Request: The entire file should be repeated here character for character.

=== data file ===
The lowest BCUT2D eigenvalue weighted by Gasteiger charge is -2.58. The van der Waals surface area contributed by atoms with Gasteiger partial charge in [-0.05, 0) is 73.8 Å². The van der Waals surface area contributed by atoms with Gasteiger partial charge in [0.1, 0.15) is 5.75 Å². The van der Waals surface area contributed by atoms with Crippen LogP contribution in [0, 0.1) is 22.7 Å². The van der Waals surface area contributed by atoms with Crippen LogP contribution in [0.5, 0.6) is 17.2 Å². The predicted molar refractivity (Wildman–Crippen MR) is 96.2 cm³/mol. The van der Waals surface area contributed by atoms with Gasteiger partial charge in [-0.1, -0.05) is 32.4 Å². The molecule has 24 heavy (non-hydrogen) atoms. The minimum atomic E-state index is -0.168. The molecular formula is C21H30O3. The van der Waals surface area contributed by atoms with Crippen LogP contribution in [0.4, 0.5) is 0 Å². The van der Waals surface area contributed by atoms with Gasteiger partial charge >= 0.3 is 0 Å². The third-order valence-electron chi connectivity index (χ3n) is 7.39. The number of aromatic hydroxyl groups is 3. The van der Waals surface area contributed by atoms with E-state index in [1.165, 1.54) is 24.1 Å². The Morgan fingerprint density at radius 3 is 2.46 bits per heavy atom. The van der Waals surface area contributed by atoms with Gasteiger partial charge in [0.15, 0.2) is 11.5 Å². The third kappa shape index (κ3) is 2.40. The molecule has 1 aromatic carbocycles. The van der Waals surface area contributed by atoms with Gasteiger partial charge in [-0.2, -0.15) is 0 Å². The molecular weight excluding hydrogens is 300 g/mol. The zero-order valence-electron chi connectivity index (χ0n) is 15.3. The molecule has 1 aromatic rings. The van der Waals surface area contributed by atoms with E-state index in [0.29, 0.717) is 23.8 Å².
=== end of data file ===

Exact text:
The lowest BCUT2D eigenvalue weighted by Gasteiger charge is -2.58. The van der Waals surface area contributed by atoms with Gasteiger partial charge in [-0.05, 0) is 73.8 Å². The van der Waals surface area contributed by atoms with Gasteiger partial charge in [0.1, 0.15) is 5.75 Å². The van der Waals surface area contributed by atoms with Crippen LogP contribution in [0, 0.1) is 22.7 Å². The van der Waals surface area contributed by atoms with Crippen LogP contribution in [0.5, 0.6) is 17.2 Å². The predicted molar refractivity (Wildman–Crippen MR) is 96.2 cm³/mol. The van der Waals surface area contributed by atoms with Gasteiger partial charge in [-0.1, -0.05) is 32.4 Å². The molecule has 24 heavy (non-hydrogen) atoms. The minimum atomic E-state index is -0.168. The molecular formula is C21H30O3. The van der Waals surface area contributed by atoms with Crippen LogP contribution in [0.4, 0.5) is 0 Å². The van der Waals surface area contributed by atoms with Gasteiger partial charge >= 0.3 is 0 Å². The third-order valence-electron chi connectivity index (χ3n) is 7.39. The number of aromatic hydroxyl groups is 3. The van der Waals surface area contributed by atoms with E-state index in [1.165, 1.54) is 24.1 Å². The Morgan fingerprint density at radius 3 is 2.46 bits per heavy atom. The van der Waals surface area contributed by atoms with Gasteiger partial charge in [0.15, 0.2) is 11.5 Å². The third kappa shape index (κ3) is 2.40. The molecule has 1 aromatic carbocycles. The van der Waals surface area contributed by atoms with Gasteiger partial charge in [-0.2, -0.15) is 0 Å². The molecular weight excluding hydrogens is 300 g/mol. The zero-order valence-electron chi connectivity index (χ0n) is 15.3. The molecule has 1 aromatic rings. The van der Waals surface area contributed by atoms with E-state index in [0.29, 0.717) is 23.8 Å².